Recently, the Student Union hosted The Great Debate 2017, an event in which students were encouraged to bring their concerns forward to a panel of university and Student Union leaders. I asked a question regarding the treatment of gender non-conforming people, and have transcribed the responses below. Every ‘-‘ dash indicates filler speech.
If you have any comments or feedback you want the LGBT+ Network to know, please contact me via the feedback tab on this site. I also encourage all students who identify as gender non-conforming or trans to join our new Trans Voices Group, which you can do by emailing email@example.com – Chris
QUESTION (CHRIS SMITH, LGBT+ OFFICER): As a society, how do you believe we can become more inclusive of all gender identities and how can we fight against discrimination of gender non-conforming people?
SHEARER WEST, UNIVERSITY OF NOTTINGHAM VICE CHANCELLOR: How we do it I don’t know but can I just agree with you that we should be doing it, there may bright ideas on the table-
SARAH O’HARA, PRO-VICE-CHANCELLOR FOR EDUCATION AND STUDENT EXPERIENCE : So there has been a fair bit of discussion in the past about things, just like – it would be around bathrooms and loos, about having genderless bathroom facilities which I think is something we can do within this institution quite easily, but we also have to accommodate for people who have very different views, so for example some people would prefer them to be single sex, some people, you know, don’t, so there are lots of things we can do but as an institution we have done a lot of work with the LBGT community, we have, – we’ve done a lot of work with the trans community and recently I – opened an event which we had down on Jubilee Campus where we had Paris Lees come and talk to us and she described her experience and Paris – I don’t know whether any of you know Paris Lees – but she’s from Nottingham and she talked about her – you know, her life on a council estate in Nottingham, and what it was like going at that time as a young boy to prison and going through this period of transition and what it was like and – it was a really interesting discussion because afterwards there was quite a bit of debate around – trangender(ed?) people, who were then getting into a debate with a group of – people in the room who said that they didn’t identify – with a gender so you’ve got quite complicated, what was going on. But I think as an institution… (unclear) we should be open to anybody regardless of their sexuality, their gender, it’s about them being decent people who want to work at this University and respect the University and that should be, you know, how we operate.
LILLIAN GREENWOOD, MP, NOTTINGHAM SOUTH: I think some of the key three things, I think first of all is the fact about University setting its values, saying that it is committed to inclusivity and it’s committed to equality and I think it’s starts from the statement of values, then it’s about policy so that’s what are the things that we need to put into place to put those values into action and I think an important part of developing that, especially as this is a, you know, this is a moving – situation, which is something that would change in this society and become far more open and we’re doing really well in terms of – I think, you know, being more inclusive and – having/ so I think there needs to be a discussion – about what that means and listening to people’s views about how we can make it a more inclusive and what sort of policies and practises we’re having – in place, and the third is, and of course this has become, you know, heightened in recent weeks in a broader sense around harassment and people’s experiences of harassment and discrimination, because we’ve got to have clear procedures , we’ve got to encourage people that if they, if there is something that happens, that they know what – that they can report it, that they’ll be listened to, that they’ll be taken seriously, that they’ll be supported, and that there’s measures in place to deal with unacceptable behaviour. So I think that’s how we fight discrimination but we kind of have to have, it starts from a position of values and in policy and then action.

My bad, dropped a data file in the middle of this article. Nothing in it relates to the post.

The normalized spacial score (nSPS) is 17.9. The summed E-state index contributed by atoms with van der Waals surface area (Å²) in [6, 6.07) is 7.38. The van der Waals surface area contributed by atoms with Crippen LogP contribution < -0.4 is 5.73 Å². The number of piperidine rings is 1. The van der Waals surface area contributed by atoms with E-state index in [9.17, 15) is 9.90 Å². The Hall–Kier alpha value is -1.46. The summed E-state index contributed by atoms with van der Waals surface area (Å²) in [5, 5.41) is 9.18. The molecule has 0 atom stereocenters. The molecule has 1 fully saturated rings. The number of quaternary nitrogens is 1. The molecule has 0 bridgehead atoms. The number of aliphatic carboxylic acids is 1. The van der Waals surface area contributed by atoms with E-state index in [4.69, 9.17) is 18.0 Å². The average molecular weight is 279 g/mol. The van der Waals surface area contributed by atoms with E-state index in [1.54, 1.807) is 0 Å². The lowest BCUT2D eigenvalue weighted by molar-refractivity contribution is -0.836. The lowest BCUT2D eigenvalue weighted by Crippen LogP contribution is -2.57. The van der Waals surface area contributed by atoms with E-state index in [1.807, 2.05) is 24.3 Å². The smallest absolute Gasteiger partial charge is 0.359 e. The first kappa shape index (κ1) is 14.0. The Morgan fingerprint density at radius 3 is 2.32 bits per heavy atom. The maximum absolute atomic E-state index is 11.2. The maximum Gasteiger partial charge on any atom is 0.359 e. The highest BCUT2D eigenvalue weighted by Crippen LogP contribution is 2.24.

SHEARER WEST VC: I think Lillian’s put that extremely succinctly – all I’d say personally as an incoming Vice Chancellor that in my previous roles , senior leadership roles in other institutions, equality, diversity and inclusion has been a huge element of what I’ve worked on in those institutions, and there have been some very effective outcomes of that and I would want to bring those values into my role here and – as Lillian says it’s values, then it’s policy, and then it’s – sort of – no tolerance for – the kind of negative behaviour that sometimes people experience.
ALAN HOLEY, STUDENT UNION PRESIDENT: Yeah I couldn’t agree more with – Sarah, Shearer and Lillian – I think anyone can express themselves in any shape or form that they so please – I feel like to improve the sense of belonging for LGBT+ members is the fact that to try and increase the understanding to a lot of people because it’s still a matter of, not contention but a lot of students still – and staff – still don’t actually understand all the different – sorry if I say this wrong, but all the different… (in crowd: identities) identities, that’s it – all the different identities and I think that understanding will help underpin – less discriminatory things to happen and I think that’s important to understand.